Stereotypic behavior in pregnant swine



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Texas Tech University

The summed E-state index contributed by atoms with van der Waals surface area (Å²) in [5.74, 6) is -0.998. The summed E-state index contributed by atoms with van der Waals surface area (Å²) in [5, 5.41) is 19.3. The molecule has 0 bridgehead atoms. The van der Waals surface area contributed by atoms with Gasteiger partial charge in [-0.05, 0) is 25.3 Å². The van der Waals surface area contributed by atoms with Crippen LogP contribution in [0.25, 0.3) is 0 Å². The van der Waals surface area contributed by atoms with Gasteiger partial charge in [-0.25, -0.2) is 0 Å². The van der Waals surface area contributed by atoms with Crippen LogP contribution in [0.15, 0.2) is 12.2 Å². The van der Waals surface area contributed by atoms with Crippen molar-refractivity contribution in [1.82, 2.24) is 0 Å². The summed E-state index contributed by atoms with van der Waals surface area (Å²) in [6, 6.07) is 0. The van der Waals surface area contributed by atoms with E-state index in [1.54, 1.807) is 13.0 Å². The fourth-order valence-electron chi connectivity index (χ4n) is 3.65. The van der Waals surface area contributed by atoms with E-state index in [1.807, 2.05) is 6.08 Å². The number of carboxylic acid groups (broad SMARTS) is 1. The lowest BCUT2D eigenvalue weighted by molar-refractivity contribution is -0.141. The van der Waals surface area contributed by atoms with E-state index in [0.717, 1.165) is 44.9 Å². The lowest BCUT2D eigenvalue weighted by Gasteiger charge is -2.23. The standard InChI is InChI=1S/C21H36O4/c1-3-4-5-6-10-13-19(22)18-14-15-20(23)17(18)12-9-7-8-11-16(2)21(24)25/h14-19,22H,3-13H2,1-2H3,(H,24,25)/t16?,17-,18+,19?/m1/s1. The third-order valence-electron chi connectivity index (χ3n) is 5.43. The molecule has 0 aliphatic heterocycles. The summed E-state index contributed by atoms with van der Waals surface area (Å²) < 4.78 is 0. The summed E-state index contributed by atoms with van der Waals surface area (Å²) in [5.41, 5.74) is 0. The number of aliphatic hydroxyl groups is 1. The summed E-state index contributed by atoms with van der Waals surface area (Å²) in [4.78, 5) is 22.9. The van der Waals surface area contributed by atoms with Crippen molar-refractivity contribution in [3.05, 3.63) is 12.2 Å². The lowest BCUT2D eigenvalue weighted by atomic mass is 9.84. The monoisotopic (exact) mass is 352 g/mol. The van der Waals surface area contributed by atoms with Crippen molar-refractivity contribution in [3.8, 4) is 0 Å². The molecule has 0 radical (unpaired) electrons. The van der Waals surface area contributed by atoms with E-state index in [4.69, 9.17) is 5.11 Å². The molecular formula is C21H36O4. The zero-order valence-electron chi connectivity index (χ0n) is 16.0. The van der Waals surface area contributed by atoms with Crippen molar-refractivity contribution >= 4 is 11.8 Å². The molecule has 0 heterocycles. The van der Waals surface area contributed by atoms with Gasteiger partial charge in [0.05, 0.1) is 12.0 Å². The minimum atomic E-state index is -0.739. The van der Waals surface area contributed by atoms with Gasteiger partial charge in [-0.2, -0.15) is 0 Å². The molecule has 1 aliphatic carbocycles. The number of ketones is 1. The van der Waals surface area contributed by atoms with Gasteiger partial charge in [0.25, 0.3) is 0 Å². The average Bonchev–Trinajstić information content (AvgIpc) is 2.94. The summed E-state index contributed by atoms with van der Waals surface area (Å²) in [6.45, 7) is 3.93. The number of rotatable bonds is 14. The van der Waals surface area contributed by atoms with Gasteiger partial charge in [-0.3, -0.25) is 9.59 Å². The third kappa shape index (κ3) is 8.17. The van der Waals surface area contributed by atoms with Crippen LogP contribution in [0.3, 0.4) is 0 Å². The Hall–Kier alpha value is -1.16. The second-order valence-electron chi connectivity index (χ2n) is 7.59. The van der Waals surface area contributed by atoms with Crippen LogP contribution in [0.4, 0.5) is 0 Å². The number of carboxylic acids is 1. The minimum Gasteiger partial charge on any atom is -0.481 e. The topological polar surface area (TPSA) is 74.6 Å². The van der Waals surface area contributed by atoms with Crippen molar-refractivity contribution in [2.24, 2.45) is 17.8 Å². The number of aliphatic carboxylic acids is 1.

In Exp. 1, behavior of three genotypes were compared for gilts in outdoor or indoor production systems. The genotypes investigated were PIC Camborough-15, (C-15), PIC Camborough-Blue, and York X Landrace. No significant main effects of genotype were found. The oral/nasal/facial chewing observed in indoors pigs was lower in frequency than similar environment-directed oral/nasal/facial behaviors outdoors. Exp.2 compared behavior over 24-h for individually-kept C-15 sows in three systems: pasture, soil or gestation crates. Each treatment group performed statistically similar amounts of total oral/nasal/&cial behaviors for the 24-h sait5)le period. Frequency, duration and sequential analyses of sow behaviors for an intensive 2-h period starting 30 min post-feeding were investigated. While the precise substrate may differ depending upon availability, sows in each treatment showed similar overall duration and frequency of oral/nasal/facial behaviors. Sequential analyses showed stereotyped behaviors may be natural pre- and post-feeding appetitive and consolatory chewing and rooting activities modified in sequence and form by the available substrates.